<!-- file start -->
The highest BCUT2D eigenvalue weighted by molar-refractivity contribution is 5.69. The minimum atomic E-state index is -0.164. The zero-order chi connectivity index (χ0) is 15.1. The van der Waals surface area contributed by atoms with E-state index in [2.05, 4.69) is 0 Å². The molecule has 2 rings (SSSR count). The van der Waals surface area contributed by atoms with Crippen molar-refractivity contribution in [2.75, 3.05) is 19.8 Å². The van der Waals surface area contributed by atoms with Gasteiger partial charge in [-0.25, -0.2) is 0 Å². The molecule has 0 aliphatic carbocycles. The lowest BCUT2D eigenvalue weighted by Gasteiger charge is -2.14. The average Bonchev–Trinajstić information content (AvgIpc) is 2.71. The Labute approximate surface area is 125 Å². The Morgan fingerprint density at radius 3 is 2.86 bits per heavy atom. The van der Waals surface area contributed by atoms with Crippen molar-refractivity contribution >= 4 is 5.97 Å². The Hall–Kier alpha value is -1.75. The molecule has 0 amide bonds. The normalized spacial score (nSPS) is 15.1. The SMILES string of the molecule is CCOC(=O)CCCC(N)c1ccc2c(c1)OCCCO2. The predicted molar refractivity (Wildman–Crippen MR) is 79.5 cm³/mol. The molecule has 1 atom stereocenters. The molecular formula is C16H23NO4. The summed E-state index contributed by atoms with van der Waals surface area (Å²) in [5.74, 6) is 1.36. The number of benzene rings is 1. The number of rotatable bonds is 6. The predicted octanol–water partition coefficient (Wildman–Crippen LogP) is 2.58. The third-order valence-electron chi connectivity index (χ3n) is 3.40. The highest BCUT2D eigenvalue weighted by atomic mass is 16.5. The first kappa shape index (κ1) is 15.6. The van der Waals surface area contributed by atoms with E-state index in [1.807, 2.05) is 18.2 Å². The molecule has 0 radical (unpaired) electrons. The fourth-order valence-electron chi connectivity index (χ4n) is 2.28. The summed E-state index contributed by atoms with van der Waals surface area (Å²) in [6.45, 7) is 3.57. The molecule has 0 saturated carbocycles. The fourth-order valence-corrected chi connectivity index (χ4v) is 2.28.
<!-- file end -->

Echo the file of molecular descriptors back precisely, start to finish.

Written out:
The highest BCUT2D eigenvalue weighted by molar-refractivity contribution is 5.69. The minimum atomic E-state index is -0.164. The zero-order chi connectivity index (χ0) is 15.1. The van der Waals surface area contributed by atoms with E-state index in [2.05, 4.69) is 0 Å². The molecule has 2 rings (SSSR count). The van der Waals surface area contributed by atoms with Crippen molar-refractivity contribution in [2.75, 3.05) is 19.8 Å². The van der Waals surface area contributed by atoms with Gasteiger partial charge in [-0.25, -0.2) is 0 Å². The molecule has 0 aliphatic carbocycles. The lowest BCUT2D eigenvalue weighted by Gasteiger charge is -2.14. The average Bonchev–Trinajstić information content (AvgIpc) is 2.71. The Labute approximate surface area is 125 Å². The Morgan fingerprint density at radius 3 is 2.86 bits per heavy atom. The van der Waals surface area contributed by atoms with Crippen molar-refractivity contribution >= 4 is 5.97 Å². The Hall–Kier alpha value is -1.75. The molecule has 0 amide bonds. The normalized spacial score (nSPS) is 15.1. The SMILES string of the molecule is CCOC(=O)CCCC(N)c1ccc2c(c1)OCCCO2. The predicted molar refractivity (Wildman–Crippen MR) is 79.5 cm³/mol. The molecule has 1 atom stereocenters. The molecular formula is C16H23NO4. The summed E-state index contributed by atoms with van der Waals surface area (Å²) in [5.74, 6) is 1.36. The number of benzene rings is 1. The number of rotatable bonds is 6. The predicted octanol–water partition coefficient (Wildman–Crippen LogP) is 2.58. The third-order valence-electron chi connectivity index (χ3n) is 3.40. The highest BCUT2D eigenvalue weighted by atomic mass is 16.5. The first kappa shape index (κ1) is 15.6. The van der Waals surface area contributed by atoms with E-state index in [1.807, 2.05) is 18.2 Å². The molecule has 0 radical (unpaired) electrons. The fourth-order valence-electron chi connectivity index (χ4n) is 2.28. The summed E-state index contributed by atoms with van der Waals surface area (Å²) in [6.45, 7) is 3.57. The molecule has 0 saturated carbocycles. The fourth-order valence-corrected chi connectivity index (χ4v) is 2.28.